# Efficient way to apply variable corrections to a sensor that reads high temp

Hello,

I have an outdoor weather sensor based on an Arduino nano and a DHT22 sensor.

It works well, but the temperature is always too high. From what I've read it could be the result of heating with the DHT22 itself. I can't force air through the sensor very easily (a proposed solution), so I think I may be stuck with the heating effect.

A solution is to reduce actual reading by 1 degree (for example) in the code. This would be a pretty simple fix, however I've found the effect of the heating within the sensor cannot be mapped to a single static correction. eg. At around 0 degrees Celsius, it could be as much a 2 degree difference, but as the temperature gets a lot colder or a lot warmer, the difference is less.

I would like to attempt to apply a correction to the temperature in a smooth way. For example:

If the temperature read is 0 degrees, subtract 2 degrees
If the temperature read is 50 degrees, subtract .5 degrees
If the temperature read is -50 degrees, subtract .5 degrees

The assumption in my simple example is that 50/-50 is the upper/lower limit (I hope!)

I would like the adjustments in between to be "smooth" - a logarithmic looking curve (maybe that's not the right way to describe it, but I think you probably get what I mean)

I'm hoping someone can propose a nice little piece of math/code that could handle this. I doesn't need to be perfect. I'm sure I could get the job done, but it would be ugly.

Thanks for looking at this.

Mike.

Maybe you could use the map() function ?

...R

No, the measurement error is not due to self heating.

The proper way to deal with a nonlinear sensor calibration is to construct a calibration curve. You use an accurate thermometer as a reference, and make a table of the thermometer temperature versus the sensor temperature. The more points, the better.

Then, make a plot and fit the points with a suitable curve (a quadratic is likely to be fine). There are plenty of web sites like this one that will calculate the fit and give you the appropriate correction curve, as described in this excellent tutorial.

In the end, you will add a line to your program that takes the sensor temperature and calculates the corrected temperature. It might look like:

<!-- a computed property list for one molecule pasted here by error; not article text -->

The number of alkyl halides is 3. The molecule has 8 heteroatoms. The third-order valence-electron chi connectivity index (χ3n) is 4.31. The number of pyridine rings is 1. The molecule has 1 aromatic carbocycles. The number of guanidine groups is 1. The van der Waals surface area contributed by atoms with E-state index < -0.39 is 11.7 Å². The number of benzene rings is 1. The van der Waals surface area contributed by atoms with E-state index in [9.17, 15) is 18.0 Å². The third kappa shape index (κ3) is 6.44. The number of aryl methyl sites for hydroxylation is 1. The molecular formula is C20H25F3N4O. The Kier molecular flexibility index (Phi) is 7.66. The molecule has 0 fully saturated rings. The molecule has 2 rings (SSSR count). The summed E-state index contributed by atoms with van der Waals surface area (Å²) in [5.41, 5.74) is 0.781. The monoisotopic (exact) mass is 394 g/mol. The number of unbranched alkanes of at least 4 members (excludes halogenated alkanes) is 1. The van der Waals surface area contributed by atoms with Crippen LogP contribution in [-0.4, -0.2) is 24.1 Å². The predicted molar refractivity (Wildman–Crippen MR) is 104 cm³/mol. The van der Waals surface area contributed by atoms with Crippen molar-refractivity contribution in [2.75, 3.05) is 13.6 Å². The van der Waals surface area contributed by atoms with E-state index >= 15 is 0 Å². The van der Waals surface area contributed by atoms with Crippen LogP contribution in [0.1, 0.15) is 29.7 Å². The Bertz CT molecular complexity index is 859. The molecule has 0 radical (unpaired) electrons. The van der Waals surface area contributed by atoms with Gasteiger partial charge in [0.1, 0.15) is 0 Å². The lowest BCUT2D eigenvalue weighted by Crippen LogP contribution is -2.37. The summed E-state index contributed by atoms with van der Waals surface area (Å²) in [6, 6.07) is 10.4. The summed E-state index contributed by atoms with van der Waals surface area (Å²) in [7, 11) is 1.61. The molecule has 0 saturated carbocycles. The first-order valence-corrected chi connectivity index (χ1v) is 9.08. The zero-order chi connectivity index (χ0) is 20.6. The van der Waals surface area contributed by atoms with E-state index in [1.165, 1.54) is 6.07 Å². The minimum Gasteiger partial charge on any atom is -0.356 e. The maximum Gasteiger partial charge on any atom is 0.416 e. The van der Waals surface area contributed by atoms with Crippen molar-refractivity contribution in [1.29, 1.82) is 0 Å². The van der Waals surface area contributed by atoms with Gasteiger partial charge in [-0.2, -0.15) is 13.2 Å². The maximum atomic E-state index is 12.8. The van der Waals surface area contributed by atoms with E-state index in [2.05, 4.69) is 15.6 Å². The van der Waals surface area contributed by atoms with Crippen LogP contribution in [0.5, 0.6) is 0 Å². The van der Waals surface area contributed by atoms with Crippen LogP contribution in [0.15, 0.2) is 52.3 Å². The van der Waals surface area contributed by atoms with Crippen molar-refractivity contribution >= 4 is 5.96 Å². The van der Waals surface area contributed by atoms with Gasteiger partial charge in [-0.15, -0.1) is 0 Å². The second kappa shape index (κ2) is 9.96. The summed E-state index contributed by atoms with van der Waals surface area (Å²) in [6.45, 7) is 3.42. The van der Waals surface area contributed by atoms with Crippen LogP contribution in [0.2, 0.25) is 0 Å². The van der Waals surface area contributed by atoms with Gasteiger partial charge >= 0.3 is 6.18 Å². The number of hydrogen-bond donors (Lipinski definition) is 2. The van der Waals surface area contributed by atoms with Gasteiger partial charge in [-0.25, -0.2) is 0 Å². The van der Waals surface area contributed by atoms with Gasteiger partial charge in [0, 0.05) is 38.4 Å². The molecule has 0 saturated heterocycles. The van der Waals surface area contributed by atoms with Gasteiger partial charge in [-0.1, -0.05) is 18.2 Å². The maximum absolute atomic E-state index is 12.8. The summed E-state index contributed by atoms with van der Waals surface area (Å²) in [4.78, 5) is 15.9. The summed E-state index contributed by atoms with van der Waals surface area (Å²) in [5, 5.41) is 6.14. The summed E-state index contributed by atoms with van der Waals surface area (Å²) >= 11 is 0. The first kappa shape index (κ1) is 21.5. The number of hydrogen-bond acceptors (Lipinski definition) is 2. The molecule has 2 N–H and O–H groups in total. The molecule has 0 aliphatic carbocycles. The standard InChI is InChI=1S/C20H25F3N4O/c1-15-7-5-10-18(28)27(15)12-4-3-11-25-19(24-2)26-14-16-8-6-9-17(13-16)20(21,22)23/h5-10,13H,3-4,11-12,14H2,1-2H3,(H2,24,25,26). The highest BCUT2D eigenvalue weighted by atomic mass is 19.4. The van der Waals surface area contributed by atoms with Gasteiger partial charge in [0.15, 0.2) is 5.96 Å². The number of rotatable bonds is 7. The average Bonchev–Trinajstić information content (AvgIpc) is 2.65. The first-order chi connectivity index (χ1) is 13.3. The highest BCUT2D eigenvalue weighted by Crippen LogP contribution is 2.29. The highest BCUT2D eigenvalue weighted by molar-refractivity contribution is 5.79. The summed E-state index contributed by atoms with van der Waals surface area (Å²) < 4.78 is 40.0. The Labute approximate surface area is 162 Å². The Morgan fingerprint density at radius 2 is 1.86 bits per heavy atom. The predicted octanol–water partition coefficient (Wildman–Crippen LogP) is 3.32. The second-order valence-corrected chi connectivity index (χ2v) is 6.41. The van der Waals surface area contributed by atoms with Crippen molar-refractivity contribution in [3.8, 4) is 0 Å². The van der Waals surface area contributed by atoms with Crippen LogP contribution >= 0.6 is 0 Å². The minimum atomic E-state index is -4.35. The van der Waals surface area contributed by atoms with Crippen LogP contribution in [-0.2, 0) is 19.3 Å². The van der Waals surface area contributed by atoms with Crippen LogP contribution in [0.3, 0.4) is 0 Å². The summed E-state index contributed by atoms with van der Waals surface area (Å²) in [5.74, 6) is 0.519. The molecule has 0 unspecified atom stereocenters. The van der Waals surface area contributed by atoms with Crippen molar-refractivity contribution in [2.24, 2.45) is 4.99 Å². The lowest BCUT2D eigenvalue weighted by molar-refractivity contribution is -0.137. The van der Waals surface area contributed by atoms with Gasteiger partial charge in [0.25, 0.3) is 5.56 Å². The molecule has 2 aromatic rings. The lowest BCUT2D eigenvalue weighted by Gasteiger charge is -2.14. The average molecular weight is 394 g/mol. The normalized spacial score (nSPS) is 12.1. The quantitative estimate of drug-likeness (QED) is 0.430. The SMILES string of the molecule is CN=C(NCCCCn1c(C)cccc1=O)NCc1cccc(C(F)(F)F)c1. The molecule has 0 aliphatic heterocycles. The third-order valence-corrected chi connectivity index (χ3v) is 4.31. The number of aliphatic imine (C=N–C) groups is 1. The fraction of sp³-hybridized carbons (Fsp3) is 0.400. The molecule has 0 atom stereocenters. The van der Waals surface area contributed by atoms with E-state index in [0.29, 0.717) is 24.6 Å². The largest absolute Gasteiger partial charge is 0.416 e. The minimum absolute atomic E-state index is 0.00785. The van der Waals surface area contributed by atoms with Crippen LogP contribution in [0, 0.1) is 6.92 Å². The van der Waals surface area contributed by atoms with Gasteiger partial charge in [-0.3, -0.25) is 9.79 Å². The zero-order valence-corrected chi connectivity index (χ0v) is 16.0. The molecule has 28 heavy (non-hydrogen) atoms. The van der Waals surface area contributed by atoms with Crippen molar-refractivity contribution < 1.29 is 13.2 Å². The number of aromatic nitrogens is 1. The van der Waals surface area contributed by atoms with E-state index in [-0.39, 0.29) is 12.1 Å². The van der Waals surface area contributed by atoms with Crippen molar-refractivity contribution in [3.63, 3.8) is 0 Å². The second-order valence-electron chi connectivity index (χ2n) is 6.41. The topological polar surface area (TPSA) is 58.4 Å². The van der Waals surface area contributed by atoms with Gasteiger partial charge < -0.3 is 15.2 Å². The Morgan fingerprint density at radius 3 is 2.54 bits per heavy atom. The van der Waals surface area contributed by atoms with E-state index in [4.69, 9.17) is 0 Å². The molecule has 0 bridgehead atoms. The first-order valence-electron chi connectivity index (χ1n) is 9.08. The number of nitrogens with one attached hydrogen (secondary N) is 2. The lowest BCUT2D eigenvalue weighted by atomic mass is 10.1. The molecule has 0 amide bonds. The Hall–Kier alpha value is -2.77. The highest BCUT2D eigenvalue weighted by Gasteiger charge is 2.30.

``````float corrected_T = a*measured_T*measured_T + b*measured_T + c;
``````

where a, b, c are constants determined by the curve fit program for a quadratic correction.

For this operation:

If the temperature read is 0 degrees, subtract 2 degrees
If the temperature read is 50 degrees, subtract .5 degrees
If the temperature read is -50 degrees, subtract .5 degrees

The equation is

``````float corrected_T = 0.0006*measured_T*measured_T + measured_T - 2.0;
``````

Had a similar problem long ago, solved it by multimap.
Multimap has two arrays, one of in-values (increasing) and one of corresponding out-values.
in between it does linear interpolation

Check - arduino.cc/playground/Main/MultiMap for some examples

A float version is at the end of the article.

my new DHTNEW lib has an option to set a constant offset, separate for temp and hum.
might be an option to try DHTNEW class for DHT11 and DHT12 and compatibles. - Libraries - Arduino Forum

Hi,
Have you got a bypass capacitor across the power pins at the DHT22?

Do you have any other sensors/hardware with the DHT22?

Tom...

The rated error of that sensor is +/- 0.5 C, with repeatability a bit better at +/- 0.2 C.

So your measurement errors are only just out of spec, and the question is of course: are you really sure that your reference thermometer is really that much more accurate? Is that one calibrated?

Hi,
How have you got the sensors housed?
Are you measuring the environment AT the DHT?

What is the distance from controller to sensors.

Tom...

TomGeorge:
What is the distance from controller to sensors.

As the protocol is digital, distance should not matter. Or do I miss a point?
(it still early monday overhere)

robtillaart:
As the protocol is digital, distance should not matter. Or do I miss a point?
(it still early monday overhere)

Some digital protocols are only for PCB level comms, or very short distances. for eg I2C.
Tom...
(Monday night..here, just to let you know, its been a nice day, you will enjoy it,,,, )